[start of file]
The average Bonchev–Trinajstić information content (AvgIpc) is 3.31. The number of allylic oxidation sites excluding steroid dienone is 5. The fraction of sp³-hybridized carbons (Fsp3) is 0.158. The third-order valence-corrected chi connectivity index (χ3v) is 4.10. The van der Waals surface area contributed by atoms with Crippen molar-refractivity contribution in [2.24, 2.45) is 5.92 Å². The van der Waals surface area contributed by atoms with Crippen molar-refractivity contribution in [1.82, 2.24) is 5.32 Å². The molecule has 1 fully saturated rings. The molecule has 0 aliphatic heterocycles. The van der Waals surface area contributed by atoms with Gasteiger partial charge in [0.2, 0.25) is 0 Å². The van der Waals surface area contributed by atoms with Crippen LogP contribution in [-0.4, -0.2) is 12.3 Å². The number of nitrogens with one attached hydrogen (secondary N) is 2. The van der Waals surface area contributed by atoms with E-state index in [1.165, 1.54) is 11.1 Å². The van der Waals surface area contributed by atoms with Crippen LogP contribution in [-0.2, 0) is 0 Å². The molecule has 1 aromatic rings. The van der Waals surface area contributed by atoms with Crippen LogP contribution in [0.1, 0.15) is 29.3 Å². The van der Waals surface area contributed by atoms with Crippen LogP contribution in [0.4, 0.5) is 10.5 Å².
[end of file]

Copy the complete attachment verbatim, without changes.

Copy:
The average Bonchev–Trinajstić information content (AvgIpc) is 3.31. The number of allylic oxidation sites excluding steroid dienone is 5. The fraction of sp³-hybridized carbons (Fsp3) is 0.158. The third-order valence-corrected chi connectivity index (χ3v) is 4.10. The van der Waals surface area contributed by atoms with Crippen molar-refractivity contribution in [2.24, 2.45) is 5.92 Å². The van der Waals surface area contributed by atoms with Crippen molar-refractivity contribution in [1.82, 2.24) is 5.32 Å². The molecule has 1 fully saturated rings. The molecule has 0 aliphatic heterocycles. The van der Waals surface area contributed by atoms with Gasteiger partial charge in [0.2, 0.25) is 0 Å². The van der Waals surface area contributed by atoms with Crippen LogP contribution in [-0.4, -0.2) is 12.3 Å². The number of nitrogens with one attached hydrogen (secondary N) is 2. The van der Waals surface area contributed by atoms with E-state index in [1.165, 1.54) is 11.1 Å². The van der Waals surface area contributed by atoms with Crippen LogP contribution in [-0.2, 0) is 0 Å². The molecule has 1 aromatic rings. The van der Waals surface area contributed by atoms with Crippen LogP contribution in [0.1, 0.15) is 29.3 Å². The van der Waals surface area contributed by atoms with Crippen LogP contribution in [0.4, 0.5) is 10.5 Å².